How many Gs is too many? Well, it depends on what kind of "G" you’re talking about. If you’re talking about gravity, you probably don't want to pass 8 Gs. But if you’re talking about wireless network speed, well, the sky’s the limit... at least in South Korea.
This week, the country's science ministry announced plans to invest a whopping $1.5 billion (1.6 trillion won) in building a nationwide 5G wireless service. Once developed, the network will permit Gigabit (1 Gb/s) transmissions on compatible mobile devices. Put in layman's terms, that's fast enough to download an entire movie in one second, or about 1,000 times faster than existing 4G LTE networks.
Of course, a project like this will take time—six years, according to a statement released by the ministry. But a trial service could be rolled out in certain markets by 2017.
"We helped fuel national growth with 2G services in the 1990s, 3G in the 2000s and 4G around 2010. Now it is time to take preemptive action to develop 5G," the ministry said in a statement delivered to the AFP.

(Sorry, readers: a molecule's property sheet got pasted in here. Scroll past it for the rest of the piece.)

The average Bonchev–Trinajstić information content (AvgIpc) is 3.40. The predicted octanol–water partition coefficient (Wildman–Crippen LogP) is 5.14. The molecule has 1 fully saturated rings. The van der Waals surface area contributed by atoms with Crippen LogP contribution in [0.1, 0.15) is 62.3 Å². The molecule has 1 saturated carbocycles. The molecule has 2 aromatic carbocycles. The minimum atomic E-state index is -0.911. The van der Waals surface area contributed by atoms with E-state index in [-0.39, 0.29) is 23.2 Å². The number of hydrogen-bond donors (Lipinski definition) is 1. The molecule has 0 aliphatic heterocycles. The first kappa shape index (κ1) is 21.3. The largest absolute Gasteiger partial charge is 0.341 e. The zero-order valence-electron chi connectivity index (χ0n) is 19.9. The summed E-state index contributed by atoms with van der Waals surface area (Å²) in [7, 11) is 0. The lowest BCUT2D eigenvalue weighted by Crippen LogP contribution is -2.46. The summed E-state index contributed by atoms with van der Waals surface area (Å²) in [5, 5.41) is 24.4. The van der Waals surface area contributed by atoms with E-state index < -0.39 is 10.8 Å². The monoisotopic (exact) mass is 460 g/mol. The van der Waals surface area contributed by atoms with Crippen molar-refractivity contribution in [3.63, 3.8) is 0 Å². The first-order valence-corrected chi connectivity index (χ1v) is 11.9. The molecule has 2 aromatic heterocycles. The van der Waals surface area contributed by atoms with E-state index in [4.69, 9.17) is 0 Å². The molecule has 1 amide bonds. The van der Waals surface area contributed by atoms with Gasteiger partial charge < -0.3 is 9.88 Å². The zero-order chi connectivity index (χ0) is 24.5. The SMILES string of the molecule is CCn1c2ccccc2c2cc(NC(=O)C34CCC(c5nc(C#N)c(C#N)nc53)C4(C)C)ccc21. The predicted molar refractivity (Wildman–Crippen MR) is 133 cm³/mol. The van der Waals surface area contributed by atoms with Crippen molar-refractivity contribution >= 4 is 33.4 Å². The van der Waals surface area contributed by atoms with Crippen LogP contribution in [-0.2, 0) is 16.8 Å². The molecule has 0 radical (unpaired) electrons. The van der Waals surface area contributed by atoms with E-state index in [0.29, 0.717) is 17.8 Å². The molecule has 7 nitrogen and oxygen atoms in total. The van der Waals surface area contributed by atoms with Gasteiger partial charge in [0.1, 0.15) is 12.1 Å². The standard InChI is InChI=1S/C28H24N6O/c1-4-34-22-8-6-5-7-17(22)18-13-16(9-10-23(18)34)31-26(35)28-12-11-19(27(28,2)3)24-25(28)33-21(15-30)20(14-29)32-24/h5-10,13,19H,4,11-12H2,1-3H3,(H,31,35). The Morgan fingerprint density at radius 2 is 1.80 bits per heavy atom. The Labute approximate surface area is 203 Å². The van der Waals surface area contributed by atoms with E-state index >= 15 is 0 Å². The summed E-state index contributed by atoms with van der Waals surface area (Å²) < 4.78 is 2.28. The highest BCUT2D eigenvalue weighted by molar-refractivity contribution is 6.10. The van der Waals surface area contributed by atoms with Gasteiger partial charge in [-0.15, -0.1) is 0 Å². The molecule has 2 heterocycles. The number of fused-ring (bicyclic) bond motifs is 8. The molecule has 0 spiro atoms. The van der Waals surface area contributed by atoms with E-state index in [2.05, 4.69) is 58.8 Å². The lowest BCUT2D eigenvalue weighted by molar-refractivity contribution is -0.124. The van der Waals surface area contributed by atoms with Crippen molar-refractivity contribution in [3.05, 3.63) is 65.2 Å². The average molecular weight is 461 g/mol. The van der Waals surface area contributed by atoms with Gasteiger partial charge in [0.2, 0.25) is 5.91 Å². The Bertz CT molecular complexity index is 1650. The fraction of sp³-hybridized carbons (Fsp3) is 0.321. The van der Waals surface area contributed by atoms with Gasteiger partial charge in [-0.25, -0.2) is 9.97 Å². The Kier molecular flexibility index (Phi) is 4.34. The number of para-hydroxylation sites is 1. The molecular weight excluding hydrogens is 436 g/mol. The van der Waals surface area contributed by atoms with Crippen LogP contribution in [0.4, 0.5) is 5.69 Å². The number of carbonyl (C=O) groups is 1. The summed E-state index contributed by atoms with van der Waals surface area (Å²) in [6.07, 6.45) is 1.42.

The effort may seem like fantasy to some, especially since the rest of the world barely begun the transition from 3G to 4G. But given Korea's small landmass and highly evolved tech infrastructure, the goal is more achievable than it sounds. After all, the country already boasts the fastest broadband in the world.
Similar efforts are also underway in Europe and the rest of Asia. Last November, Chinese electronics giant Huawei announced plans to commit some $600 million toward 5G research and development. The same month, builders broke ground on a 5G Innovation Center at the University of Surrey in England. And earlier last year, Samsung announced it had developed a transceiver capable of transmitting wireless data at 1 gigabit per second.
"Countries in Europe, China and the US are making aggressive efforts to develop 5G technology," the report added, "and we believe there will be fierce competition in this market in a few years."
Of course, what constitutes "5G" is still a bit fuzzy: It's a blanket term used to refer to speeds that are impossible with existing consumer technology. Definitions aside, it's inevitable that the demand for faster, more capable services is going to grow in coming years, as billions more people come online, mostly with smartphones. It appears that Korea, at least, will be ready to serve them.
Hero image: Wikimedia Commons, Matt Britt